Corporation tax rate in line of fire as EU finance ministers take aim
Published 18/11/2010 | 05:00
The threat to Ireland's low rate of corporation tax re-surfaced in Brussels yesterday, after the Italian finance minister said the current rate of 12.5pc may have to be "phased out".
French Finance Minister Christine Legarde raised the subject at a lunch of European finance ministers yesterday.
Italy's Giulio Tremonti said the current rate may have to change if that was demanded by the IMF and the EU, while Austria's Finance Minister Josef Proll also raised the question of demanding that the Government increased its low corporation tax rate in exchange for international help.
The Government appeared to have had some success in saying that the issue should not be raised in the talks with visiting officials from the EU, ECB and IMF.
Finance Minister Brian Lenihan said corporation tax was protected under the EU's Lisbon Treaty. "Of course, our corporation tax is safe because that's the matter which is safeguarded by the (Lisbon) Treaty," he said. But several countries are known to feel that the controversial low tax rate should be part of any conditions on a "bailout" package of loans.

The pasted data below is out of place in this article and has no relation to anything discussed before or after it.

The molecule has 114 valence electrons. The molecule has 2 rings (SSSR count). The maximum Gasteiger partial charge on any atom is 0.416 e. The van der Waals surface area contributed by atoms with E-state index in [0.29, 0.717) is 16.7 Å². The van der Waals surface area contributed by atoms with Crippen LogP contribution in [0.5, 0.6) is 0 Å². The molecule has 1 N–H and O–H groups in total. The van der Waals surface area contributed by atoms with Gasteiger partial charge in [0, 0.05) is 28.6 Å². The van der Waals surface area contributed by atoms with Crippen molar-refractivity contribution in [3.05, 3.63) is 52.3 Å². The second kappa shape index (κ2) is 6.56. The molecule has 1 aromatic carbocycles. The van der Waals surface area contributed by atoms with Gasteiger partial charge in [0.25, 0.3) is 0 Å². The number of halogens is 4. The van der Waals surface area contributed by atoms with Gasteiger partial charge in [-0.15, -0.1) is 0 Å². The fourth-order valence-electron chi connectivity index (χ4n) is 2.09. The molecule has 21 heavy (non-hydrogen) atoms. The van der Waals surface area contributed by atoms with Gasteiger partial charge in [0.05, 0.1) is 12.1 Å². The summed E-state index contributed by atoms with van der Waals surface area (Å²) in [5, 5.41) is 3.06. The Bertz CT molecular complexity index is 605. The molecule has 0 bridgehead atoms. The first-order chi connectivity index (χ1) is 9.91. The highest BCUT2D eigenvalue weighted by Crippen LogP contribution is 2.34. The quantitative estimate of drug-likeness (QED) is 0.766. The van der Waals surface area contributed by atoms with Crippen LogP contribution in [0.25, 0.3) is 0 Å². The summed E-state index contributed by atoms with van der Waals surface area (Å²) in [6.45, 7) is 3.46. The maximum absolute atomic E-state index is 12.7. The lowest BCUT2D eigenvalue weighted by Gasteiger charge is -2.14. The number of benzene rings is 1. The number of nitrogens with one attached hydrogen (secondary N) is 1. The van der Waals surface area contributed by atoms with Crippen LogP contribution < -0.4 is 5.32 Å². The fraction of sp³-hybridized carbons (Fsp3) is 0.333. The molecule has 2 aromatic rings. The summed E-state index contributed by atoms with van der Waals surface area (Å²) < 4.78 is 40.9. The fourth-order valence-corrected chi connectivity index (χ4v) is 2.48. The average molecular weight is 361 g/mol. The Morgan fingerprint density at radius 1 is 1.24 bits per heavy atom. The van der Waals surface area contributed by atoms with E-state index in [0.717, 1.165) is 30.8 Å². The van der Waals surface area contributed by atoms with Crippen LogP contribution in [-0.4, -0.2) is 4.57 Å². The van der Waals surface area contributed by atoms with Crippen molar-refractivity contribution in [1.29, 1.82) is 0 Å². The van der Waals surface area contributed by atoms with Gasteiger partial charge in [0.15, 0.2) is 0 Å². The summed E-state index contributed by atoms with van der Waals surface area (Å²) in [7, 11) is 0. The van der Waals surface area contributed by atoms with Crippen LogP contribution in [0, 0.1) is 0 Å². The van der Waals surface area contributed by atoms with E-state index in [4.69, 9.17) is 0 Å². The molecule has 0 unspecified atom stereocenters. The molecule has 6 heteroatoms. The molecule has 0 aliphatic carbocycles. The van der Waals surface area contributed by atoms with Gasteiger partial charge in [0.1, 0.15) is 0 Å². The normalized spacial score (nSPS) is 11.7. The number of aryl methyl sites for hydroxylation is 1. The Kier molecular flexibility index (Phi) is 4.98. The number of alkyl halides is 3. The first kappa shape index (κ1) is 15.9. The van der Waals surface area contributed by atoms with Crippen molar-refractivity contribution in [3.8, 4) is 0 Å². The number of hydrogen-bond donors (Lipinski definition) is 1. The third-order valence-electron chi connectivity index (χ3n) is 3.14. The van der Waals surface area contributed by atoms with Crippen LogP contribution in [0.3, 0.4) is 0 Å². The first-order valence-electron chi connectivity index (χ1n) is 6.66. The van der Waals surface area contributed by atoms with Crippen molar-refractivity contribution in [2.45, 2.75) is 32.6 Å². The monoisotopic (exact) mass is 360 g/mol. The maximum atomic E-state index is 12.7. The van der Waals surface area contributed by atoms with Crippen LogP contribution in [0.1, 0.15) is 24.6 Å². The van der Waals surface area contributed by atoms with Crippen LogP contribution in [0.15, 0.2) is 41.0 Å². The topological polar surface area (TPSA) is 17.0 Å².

European Commission president Jose Manuel Barroso said yesterday: "I want to be absolutely clear; we are not putting pressure on Ireland to resort to the financial assistance mechanism. But I reiterate that the EU mechanism is available and ready to be used if requested.
"Before taking any definite position, we should assess the situation." In Dublin yesterday, Friends First chief economist Jim Power said the 12.5pc rate could probably be saved. "But the Common Consolidated Tax Base which would harmonise the way corporate profits are calculated, is coming anyway.
"If multinationals regard the 12.5pc rate as such a key part of 'Brand Ireland', it shows that we must do something about our general competitiveness," he said at the launch of his quarterly commentary for Friends First.
"We cannot devalue the currency, so we must have a real reduction in costs. I reckon another 20pc fall is needed, and that must include reductions in commercial rates and other government costs, as well as the cost of legal and other business services."